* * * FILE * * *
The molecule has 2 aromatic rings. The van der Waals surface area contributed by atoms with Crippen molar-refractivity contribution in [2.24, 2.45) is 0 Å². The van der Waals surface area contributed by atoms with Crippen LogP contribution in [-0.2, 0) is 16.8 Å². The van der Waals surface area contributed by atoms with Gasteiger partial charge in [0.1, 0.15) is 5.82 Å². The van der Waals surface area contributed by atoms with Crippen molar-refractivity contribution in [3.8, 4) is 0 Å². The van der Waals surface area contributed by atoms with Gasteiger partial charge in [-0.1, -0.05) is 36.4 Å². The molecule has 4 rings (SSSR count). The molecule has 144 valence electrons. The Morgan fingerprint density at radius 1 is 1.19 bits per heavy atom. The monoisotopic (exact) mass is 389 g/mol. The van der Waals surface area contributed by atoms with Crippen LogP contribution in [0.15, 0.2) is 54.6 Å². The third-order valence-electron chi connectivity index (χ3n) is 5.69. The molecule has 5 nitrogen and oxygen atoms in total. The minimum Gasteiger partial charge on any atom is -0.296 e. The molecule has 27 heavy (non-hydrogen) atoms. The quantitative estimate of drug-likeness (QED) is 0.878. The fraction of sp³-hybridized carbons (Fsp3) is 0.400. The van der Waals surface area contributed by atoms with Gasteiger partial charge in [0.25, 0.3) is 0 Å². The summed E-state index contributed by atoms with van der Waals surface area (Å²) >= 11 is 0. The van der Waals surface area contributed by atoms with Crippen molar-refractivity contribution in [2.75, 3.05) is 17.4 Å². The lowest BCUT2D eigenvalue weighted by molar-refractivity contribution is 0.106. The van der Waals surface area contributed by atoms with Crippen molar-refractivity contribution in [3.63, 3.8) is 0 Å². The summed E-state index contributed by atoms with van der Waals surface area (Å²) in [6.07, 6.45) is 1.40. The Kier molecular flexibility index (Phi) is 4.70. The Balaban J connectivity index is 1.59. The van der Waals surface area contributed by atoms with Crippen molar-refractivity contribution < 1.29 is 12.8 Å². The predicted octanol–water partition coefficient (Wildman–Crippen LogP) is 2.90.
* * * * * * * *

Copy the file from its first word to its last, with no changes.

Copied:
The molecule has 2 aromatic rings. The van der Waals surface area contributed by atoms with Crippen molar-refractivity contribution in [2.24, 2.45) is 0 Å². The van der Waals surface area contributed by atoms with Crippen LogP contribution in [-0.2, 0) is 16.8 Å². The van der Waals surface area contributed by atoms with Gasteiger partial charge in [0.1, 0.15) is 5.82 Å². The van der Waals surface area contributed by atoms with Crippen molar-refractivity contribution in [3.8, 4) is 0 Å². The van der Waals surface area contributed by atoms with Gasteiger partial charge in [-0.1, -0.05) is 36.4 Å². The molecule has 4 rings (SSSR count). The molecule has 144 valence electrons. The Morgan fingerprint density at radius 1 is 1.19 bits per heavy atom. The monoisotopic (exact) mass is 389 g/mol. The van der Waals surface area contributed by atoms with Crippen LogP contribution in [0.15, 0.2) is 54.6 Å². The third-order valence-electron chi connectivity index (χ3n) is 5.69. The molecule has 5 nitrogen and oxygen atoms in total. The minimum Gasteiger partial charge on any atom is -0.296 e. The molecule has 27 heavy (non-hydrogen) atoms. The quantitative estimate of drug-likeness (QED) is 0.878. The fraction of sp³-hybridized carbons (Fsp3) is 0.400. The van der Waals surface area contributed by atoms with Gasteiger partial charge in [0.25, 0.3) is 0 Å². The summed E-state index contributed by atoms with van der Waals surface area (Å²) >= 11 is 0. The van der Waals surface area contributed by atoms with Crippen molar-refractivity contribution in [2.75, 3.05) is 17.4 Å². The lowest BCUT2D eigenvalue weighted by molar-refractivity contribution is 0.106. The van der Waals surface area contributed by atoms with Crippen molar-refractivity contribution in [3.63, 3.8) is 0 Å². The summed E-state index contributed by atoms with van der Waals surface area (Å²) in [6.07, 6.45) is 1.40. The Kier molecular flexibility index (Phi) is 4.70. The Balaban J connectivity index is 1.59. The van der Waals surface area contributed by atoms with Crippen molar-refractivity contribution < 1.29 is 12.8 Å². The predicted octanol–water partition coefficient (Wildman–Crippen LogP) is 2.90.